Google CCI: SC refuses to stay CCI order against Google, seeks explanation from tech giant

Supreme Court on Monday refused to stay the Competition Commission of India‘s (CCI) order that directed Google to make changes to its Android ecosystem by January 19. The top court asked the search engine giant to explain whether it is “willing to put the same regime in India as it did abroad” and if the anti-trust directions are “inconsistent with the steps it had taken?”

A bench led by Chief Justice DY Chandrachud posed these queries to senior counsel AM Singhvi, appearing for Google, which has challenged the National Company Law Appellate Tribunal’s (NCLAT) January 4 order that refused to stay a Rs 1,337.76 crore penalty imposed on the technology giant by the CCI for alleged anti-competitive practices. The case will be taken up for further hearing on Wednesday.

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Additional Solicitor General R Venkataraman, appearing for CCI, and senior counsel Mukul Rohatgi, on behalf of OSLabs Technology, told the bench that the tech giant was discriminating the “third world country like us” and treating it differently.

“The European Union has already held Google in abuse of having a dominant position,” the ASG said.

Google has claimed that it had been operating the Android mobile platform for the last 15 years and these “far-reacting changes” as directed by the anti-trust order will lead to “lasting and irreparable harm” to the company, device manufacturers, Indian consumers, app developers, and the wider Indian economy.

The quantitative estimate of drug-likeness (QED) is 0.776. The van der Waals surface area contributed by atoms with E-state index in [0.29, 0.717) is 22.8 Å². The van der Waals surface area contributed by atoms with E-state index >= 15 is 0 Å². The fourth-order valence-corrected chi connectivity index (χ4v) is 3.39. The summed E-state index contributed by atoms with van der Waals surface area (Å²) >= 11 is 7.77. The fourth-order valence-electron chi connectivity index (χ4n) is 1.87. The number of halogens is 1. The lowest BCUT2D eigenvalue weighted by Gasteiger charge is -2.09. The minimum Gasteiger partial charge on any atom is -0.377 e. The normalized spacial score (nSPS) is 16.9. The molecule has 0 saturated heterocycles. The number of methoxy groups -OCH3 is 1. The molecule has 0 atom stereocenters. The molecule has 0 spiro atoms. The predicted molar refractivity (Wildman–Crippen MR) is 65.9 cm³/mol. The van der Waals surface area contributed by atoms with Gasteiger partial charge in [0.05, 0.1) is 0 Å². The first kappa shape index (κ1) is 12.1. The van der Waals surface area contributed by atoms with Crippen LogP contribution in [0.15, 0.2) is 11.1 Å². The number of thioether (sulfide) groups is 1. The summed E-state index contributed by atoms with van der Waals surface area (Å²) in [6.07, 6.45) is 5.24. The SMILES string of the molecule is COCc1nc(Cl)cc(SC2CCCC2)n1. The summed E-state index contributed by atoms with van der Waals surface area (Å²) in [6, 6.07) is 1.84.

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Seeking quashing of the CCI’s findings, directions and the penalty, Google said the antitrust watchdog’s order was “patently erroneous” and ignored the reality of competition in India, its pro-competitive business model, and the benefits created for all stakeholders.By January 19, the Alphabet subsidiary has to make changes to the way it markets the Android platform in India.

On December 4, the NCLAT refused to stay the antitrust regulator’s order citing “lack of urgency”, as the company took two months to file the appeal, and asked Google to deposit 10% of the penalty within three weeks.

In its petition before the Supreme Court, Google said the appellate tribunal’s order was completely ambiguous and unsustainable as the direction for deposit of 10% of the penalty amount did not grant any interim protection against the other directions issued by the CCI.

While claiming that the CCI director-general, who had probed the allegations against the company, copy-pasted the conclusions from the decisions of foreign authorities “without any application of mind” the company said, “the impugned order is fraught with substantive, analytical and procedural errors including inter alia ignoring exculpatory evidence, statements from Indian OEMs and developers…”

Such errors, the appeal claimed, led the commission to make “perverse and incorrect” findings.

CCI on October 20 penalised Google, for allegedly exploiting its dominant position in markets such as online search and through the Android app store. It asked the Internet major to cease and desist from various unfair business practices, and prescribed eight corrective measures that Google Play needed to implement.

This decision, according to Google, would expose Indian users to unprecedented security risks, and make Android devices in India more expensive. Google approached the NCLAT against the CCI order on December 20.

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